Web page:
It’s the answer to the ques­tion: What do you do about visiting firemen who insist on eating “real” Japanese food and you know they will gag at the night of raw fish? What I do is take them to Zakuro in the Jitensha Building across from the U.S. Embassy or one of its many branches, such as the one in the TBS Kaikan in Akasaka. But first I try to reserve a Japanese room well in advance, for its zashiki have huge wells under the table where you can dangle your legs and have no fear of developing housemaid’s knee.

Invariably, after the meal, the guests say something like, “I didn’t realize Japanese food could be so delicious.” I don’t tell them that all Japanese food can be delicious, though some may not be so appetizing by name, description and sight.

For Zakuro is very congenial to palates unaccustomed to dried seaweed and raw fish, even though the visitors may insist they like sushi. They’re probably referring to that abomination called “California roll.”

I must warn you. If you want to dine at Zakuro, you must make a reservation. And if you went a Japanese room, that reservation must be made days in advance. For it is in­variably full. I have found from my experience. As for the Japanese room, I would say you need to call at least a day or two before. But the ambience of that room is worth the trouble, for your guests are impressed and go off thinking good thoughts about Japanese culture.

What makes Zakuro so popular is not only the tastiness of the food, but the reasonableness of the price. It is most famous for its shabu-shabu, a complicated dish consisting of  thin slices of beef boiled (by yourself) in a bubbling bouillion; followed by vegetables, tofu and haruzame, the spaghetti-like substance made from vegetables; finally by a soup made from the re­maining liquid and noodles.

To give you an idea of the price, there is a shabu-shabu lunch including an appetizer, a Japanese seasonal dish, shabu-shabu, pickles and a dessert for only 6,300 yen. When you realize that the finest of Japanese beef is used, you know what I mean by “reasonable.”

When I dine at Zakuro, though, the price is a bit high­er, for I invariably order a second plate of meat for self and guests, and it’s the most expensive part of the meal. But I am addicted to meat cooked the shabu-shabu style and can eat three or four plates at a sitting, though good sense limits me to two. What happens, then, is that I only nibble at the rest of the dish: the delicious mixture of vegetables, tofu and haruzame. As for the pickles and dessert, I skip them entirely.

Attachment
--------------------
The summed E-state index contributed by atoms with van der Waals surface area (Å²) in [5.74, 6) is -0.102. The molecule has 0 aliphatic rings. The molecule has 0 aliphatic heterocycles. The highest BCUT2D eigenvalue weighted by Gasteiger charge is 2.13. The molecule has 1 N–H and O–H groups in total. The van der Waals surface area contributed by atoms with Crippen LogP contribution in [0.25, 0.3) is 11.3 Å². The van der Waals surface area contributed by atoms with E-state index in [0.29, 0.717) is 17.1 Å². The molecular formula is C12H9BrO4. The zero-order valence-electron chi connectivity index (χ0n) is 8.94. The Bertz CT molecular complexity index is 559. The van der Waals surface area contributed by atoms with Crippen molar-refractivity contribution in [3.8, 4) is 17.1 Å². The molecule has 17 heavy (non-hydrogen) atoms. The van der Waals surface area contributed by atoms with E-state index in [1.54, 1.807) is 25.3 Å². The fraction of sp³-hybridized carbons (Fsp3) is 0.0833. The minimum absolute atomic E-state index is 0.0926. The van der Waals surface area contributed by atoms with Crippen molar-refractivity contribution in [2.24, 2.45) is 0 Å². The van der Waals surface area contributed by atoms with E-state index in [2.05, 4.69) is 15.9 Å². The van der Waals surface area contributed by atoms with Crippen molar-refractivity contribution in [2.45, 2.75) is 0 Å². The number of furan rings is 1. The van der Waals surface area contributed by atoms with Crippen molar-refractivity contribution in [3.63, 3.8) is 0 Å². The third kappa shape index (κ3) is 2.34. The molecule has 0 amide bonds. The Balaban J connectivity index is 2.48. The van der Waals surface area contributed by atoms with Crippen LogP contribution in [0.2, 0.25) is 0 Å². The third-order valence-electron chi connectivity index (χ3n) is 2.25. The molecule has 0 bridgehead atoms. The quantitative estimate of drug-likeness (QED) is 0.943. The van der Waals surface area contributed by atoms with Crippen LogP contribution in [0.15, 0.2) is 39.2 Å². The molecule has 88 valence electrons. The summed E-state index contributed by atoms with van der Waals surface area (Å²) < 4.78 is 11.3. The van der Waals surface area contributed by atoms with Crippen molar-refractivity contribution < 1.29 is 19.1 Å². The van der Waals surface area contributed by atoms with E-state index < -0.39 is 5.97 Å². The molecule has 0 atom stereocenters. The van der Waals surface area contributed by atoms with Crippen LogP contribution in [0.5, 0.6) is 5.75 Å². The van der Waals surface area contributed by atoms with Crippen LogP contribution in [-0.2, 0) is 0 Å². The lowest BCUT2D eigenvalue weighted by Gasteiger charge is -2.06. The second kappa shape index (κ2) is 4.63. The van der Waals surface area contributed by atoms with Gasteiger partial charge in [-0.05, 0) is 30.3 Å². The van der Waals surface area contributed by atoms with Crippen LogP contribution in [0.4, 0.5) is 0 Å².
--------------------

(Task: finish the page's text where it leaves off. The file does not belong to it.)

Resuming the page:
For those unfortunates who have not experienced this marvelous meal, let me describe it so that you can enjoy it vicariously. First, an ap­petizer, perhaps some sashimi, is served. As you are eating the fish, a kimono-clad waitress lights a fire under the shabu-shahu pot, which is filled with a broth, and puts a lid on it to get the boiling going.

When the broth begins to bubble, she brings out a plate of very thinly sliced beef for each person and a big bowl containing the vegetables, tofu and haruzame. She also places a small dish of gomadare (a sauce made of crushed sesame seeds) before you. A tarter sauce, ponzu, made of the juice of a special Japanese citrus fruit is also available.

Now you get to work, pick­ing up a slice of meat and swishing it through the boiling liquid until it’s done to your satisfaction. Try listening for the sound of the swishing, which is supposed to resemble something like “shabu-shabu“; hence, the name. I’ve never heard but then your ears may be better than mine.

When the last of the meat is eaten, the waitress goes to work, filling the pot and its boiling bouillion with the vegetables, squares of tofu and haruzame. When they’re done, she lets you know by picking some out and putting them on your dish. From then on, it’s up to you; though she’s there to help the helpless.

Let me warn you about the tofu: It imprisons the heal. Un­less you open it up to let the heat escape, you will experi­ence a burning that you swear is hotter than the temperature of the sun. The scarred tongue and throat lasts for days.

When that part of the meal is over, the waitress places noodles in the pot. When they’re done, she makes a soup of the remaining liquid and the noodles. It is delicious. You finish off with pickles and des­sert, usually a fruit of the season.

There are many other kinds of dishes you can get at Zaku­ro. Though I haven’t tried them all, those that I have sampled were delicious; so I assume they all are. There are Teriyaki Steak with salad, soup, rice and pickles for 2,600 yen; Batayaki or grilled thinly sliced sirloin beef served with mustard soy-sauce, salad, soup, rice and pickles for 2,200 yen; sukiyaki for 1,700 yen; and other such delightful comestibles at equally reasonable prices.

You cannot miss the Jitensha Building (Zakura is in the first basement). As I said, it’s right across from the U.S. Embassy. There’s a parking garage in the rear. Telephone number is 582-2661.